According to a national poll we commissioned last week from the Opinion Research Corporation, Americans don’t want more taxes on their soda. Two-thirds of Americans disagreed with the proposal that soda should carry extra taxes to discourage its consumption. And over 70 percent oppose such taxes on high-calorie foods, with half of respondents strongly disapproving.
Our poll couldn’t be more timely. Congress came back into session yesterday, and with the issue of how to pay to for health care reform looming large, we didn’t have to wait long to see the presumed-dead soda tax proposal have new fizz added to it. In an interview to be published next week in Men’s Health, President Obama states his opinion that government should consider a national soda tax:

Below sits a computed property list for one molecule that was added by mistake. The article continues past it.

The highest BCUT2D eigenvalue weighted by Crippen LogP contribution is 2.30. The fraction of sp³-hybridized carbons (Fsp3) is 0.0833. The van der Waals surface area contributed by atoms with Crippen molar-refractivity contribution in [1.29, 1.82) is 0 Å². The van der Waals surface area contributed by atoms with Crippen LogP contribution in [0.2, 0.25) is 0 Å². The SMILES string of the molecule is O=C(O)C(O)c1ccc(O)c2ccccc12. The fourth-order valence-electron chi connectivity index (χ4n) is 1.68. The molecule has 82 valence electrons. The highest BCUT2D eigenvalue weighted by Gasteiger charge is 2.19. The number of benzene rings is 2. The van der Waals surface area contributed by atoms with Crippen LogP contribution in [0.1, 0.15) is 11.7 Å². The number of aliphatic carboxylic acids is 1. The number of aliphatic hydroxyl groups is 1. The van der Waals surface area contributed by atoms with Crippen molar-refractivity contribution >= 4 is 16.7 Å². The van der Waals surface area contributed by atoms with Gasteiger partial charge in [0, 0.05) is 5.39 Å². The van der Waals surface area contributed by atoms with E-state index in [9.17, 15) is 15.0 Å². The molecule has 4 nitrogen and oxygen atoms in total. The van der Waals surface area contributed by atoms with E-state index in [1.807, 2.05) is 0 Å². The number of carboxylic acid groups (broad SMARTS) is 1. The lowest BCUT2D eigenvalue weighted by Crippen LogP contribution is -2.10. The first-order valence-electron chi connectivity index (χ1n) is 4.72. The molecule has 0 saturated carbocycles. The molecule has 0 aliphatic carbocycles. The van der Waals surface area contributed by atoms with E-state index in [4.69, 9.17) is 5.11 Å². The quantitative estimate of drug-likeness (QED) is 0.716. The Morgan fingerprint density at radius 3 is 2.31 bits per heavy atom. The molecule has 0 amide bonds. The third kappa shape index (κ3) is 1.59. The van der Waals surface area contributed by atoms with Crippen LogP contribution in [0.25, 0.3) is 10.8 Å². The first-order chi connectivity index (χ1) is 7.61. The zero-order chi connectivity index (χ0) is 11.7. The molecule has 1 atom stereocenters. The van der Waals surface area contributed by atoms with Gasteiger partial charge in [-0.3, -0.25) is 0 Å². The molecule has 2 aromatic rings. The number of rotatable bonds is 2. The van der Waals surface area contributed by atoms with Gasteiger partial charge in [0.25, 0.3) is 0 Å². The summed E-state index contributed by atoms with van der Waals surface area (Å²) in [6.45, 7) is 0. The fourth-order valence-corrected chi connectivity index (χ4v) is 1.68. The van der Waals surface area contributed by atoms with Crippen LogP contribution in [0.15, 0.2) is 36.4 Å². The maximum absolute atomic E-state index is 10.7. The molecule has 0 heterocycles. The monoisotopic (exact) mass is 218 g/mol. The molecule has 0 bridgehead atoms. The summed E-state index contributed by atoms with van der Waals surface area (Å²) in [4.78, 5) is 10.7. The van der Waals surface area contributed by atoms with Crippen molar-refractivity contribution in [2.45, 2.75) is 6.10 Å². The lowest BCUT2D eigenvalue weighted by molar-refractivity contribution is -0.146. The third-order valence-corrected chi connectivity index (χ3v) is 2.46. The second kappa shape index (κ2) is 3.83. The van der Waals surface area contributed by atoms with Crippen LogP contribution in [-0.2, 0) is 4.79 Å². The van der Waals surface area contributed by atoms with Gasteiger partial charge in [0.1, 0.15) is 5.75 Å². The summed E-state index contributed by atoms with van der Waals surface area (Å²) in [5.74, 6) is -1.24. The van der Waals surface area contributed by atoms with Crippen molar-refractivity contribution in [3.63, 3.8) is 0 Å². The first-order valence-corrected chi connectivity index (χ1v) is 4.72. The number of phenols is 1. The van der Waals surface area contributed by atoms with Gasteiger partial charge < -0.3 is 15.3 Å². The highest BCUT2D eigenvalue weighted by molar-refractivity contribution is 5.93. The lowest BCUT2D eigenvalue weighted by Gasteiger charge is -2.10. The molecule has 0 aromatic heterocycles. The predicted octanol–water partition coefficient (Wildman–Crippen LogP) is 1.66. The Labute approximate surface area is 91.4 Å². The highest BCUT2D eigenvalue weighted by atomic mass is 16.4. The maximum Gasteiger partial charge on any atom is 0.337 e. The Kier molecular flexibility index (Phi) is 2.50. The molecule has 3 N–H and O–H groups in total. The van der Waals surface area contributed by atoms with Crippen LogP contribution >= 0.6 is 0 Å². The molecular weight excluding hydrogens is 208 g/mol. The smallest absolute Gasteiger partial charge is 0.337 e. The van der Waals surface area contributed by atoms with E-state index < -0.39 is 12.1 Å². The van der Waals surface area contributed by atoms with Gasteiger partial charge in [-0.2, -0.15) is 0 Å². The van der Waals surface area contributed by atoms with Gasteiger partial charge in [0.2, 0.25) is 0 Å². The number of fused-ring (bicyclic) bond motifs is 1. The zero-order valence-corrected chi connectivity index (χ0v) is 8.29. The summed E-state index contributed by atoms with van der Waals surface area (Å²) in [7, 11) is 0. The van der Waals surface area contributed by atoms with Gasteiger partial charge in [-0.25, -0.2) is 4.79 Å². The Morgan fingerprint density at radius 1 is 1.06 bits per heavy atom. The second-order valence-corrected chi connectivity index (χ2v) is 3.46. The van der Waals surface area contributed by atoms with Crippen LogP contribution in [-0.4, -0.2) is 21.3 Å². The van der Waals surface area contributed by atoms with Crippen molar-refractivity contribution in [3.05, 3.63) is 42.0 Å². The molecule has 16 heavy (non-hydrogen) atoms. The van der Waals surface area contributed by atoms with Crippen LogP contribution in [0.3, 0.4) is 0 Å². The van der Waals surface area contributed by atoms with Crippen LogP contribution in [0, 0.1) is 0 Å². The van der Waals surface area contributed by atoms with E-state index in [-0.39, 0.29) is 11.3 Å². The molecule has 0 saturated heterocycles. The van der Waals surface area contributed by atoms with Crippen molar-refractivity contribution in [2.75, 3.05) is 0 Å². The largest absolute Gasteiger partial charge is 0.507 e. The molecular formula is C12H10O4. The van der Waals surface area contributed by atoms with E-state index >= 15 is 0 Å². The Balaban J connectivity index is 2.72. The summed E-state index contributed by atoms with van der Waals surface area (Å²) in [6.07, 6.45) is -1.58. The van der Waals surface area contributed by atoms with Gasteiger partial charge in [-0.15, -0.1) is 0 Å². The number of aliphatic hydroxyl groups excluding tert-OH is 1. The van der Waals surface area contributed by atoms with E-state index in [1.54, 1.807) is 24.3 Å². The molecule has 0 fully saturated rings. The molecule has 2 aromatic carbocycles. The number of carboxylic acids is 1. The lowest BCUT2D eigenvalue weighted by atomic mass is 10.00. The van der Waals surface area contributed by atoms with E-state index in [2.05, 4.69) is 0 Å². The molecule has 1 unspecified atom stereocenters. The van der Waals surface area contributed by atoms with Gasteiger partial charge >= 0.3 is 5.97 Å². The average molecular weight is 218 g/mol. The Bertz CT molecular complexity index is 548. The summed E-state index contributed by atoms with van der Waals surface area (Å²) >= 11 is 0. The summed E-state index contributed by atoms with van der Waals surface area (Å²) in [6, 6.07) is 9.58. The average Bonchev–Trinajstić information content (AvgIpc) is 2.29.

I actually think it’s an idea that we should be exploring. There’s no doubt that our kids drink way too much soda. And every study that’s been done about obesity shows that there is as high a correlation between increased soda consumption and obesity as just about anything else.

One problem: That’s just not true. A steady supply of academic research has demonstrated that soda isn’t the cause of America’s rise in obesity rates. That’s a big reason that further research found soda taxes would not significantly reduce weight.
In his interview, Obama will assure readers that despite people’s fears of “Big Brother” meddling, reducing soda consumption would be good for impacting people’s health. But we’re telling readers of the New York Daily News that such assurances don’t cut it:

The tax code should not be used as a method for social engineering, and that’s what this is. It smacks of the regulation that government imposed on tobacco, but soda is not tobacco.

Here’s a news flash to the President: Soda taxes have already been explored, and we learned something important. They don’t work.